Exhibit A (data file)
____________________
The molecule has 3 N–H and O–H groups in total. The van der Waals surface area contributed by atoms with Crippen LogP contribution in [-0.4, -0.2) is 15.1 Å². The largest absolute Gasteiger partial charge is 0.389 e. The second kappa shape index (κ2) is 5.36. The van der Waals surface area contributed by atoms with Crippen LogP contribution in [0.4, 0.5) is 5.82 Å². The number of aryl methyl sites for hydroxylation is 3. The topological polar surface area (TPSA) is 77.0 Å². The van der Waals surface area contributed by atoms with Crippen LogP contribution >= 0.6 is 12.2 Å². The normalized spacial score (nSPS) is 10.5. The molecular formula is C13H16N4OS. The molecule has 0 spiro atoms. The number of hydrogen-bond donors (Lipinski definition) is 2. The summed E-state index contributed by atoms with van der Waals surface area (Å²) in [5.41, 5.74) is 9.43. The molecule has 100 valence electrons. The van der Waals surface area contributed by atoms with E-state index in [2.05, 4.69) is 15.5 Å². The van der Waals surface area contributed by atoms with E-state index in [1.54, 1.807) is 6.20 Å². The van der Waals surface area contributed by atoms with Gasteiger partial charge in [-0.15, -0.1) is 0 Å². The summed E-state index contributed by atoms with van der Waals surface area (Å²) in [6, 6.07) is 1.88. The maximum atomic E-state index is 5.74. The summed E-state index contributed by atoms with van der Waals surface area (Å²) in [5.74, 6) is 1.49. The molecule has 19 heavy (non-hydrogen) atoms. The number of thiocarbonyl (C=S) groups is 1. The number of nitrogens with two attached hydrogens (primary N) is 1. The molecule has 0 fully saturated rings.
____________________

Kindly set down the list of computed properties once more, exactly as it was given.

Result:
The molecule has 3 N–H and O–H groups in total. The van der Waals surface area contributed by atoms with Crippen LogP contribution in [-0.4, -0.2) is 15.1 Å². The largest absolute Gasteiger partial charge is 0.389 e. The second kappa shape index (κ2) is 5.36. The van der Waals surface area contributed by atoms with Crippen LogP contribution in [0.4, 0.5) is 5.82 Å². The number of aryl methyl sites for hydroxylation is 3. The topological polar surface area (TPSA) is 77.0 Å². The van der Waals surface area contributed by atoms with Crippen LogP contribution >= 0.6 is 12.2 Å². The normalized spacial score (nSPS) is 10.5. The molecular formula is C13H16N4OS. The molecule has 0 spiro atoms. The number of hydrogen-bond donors (Lipinski definition) is 2. The summed E-state index contributed by atoms with van der Waals surface area (Å²) in [5.41, 5.74) is 9.43. The molecule has 100 valence electrons. The van der Waals surface area contributed by atoms with E-state index in [2.05, 4.69) is 15.5 Å². The van der Waals surface area contributed by atoms with E-state index in [1.54, 1.807) is 6.20 Å². The van der Waals surface area contributed by atoms with Gasteiger partial charge in [-0.15, -0.1) is 0 Å². The summed E-state index contributed by atoms with van der Waals surface area (Å²) in [6, 6.07) is 1.88. The maximum atomic E-state index is 5.74. The summed E-state index contributed by atoms with van der Waals surface area (Å²) in [5.74, 6) is 1.49. The molecule has 19 heavy (non-hydrogen) atoms. The number of thiocarbonyl (C=S) groups is 1. The number of nitrogens with two attached hydrogens (primary N) is 1. The molecule has 0 fully saturated rings.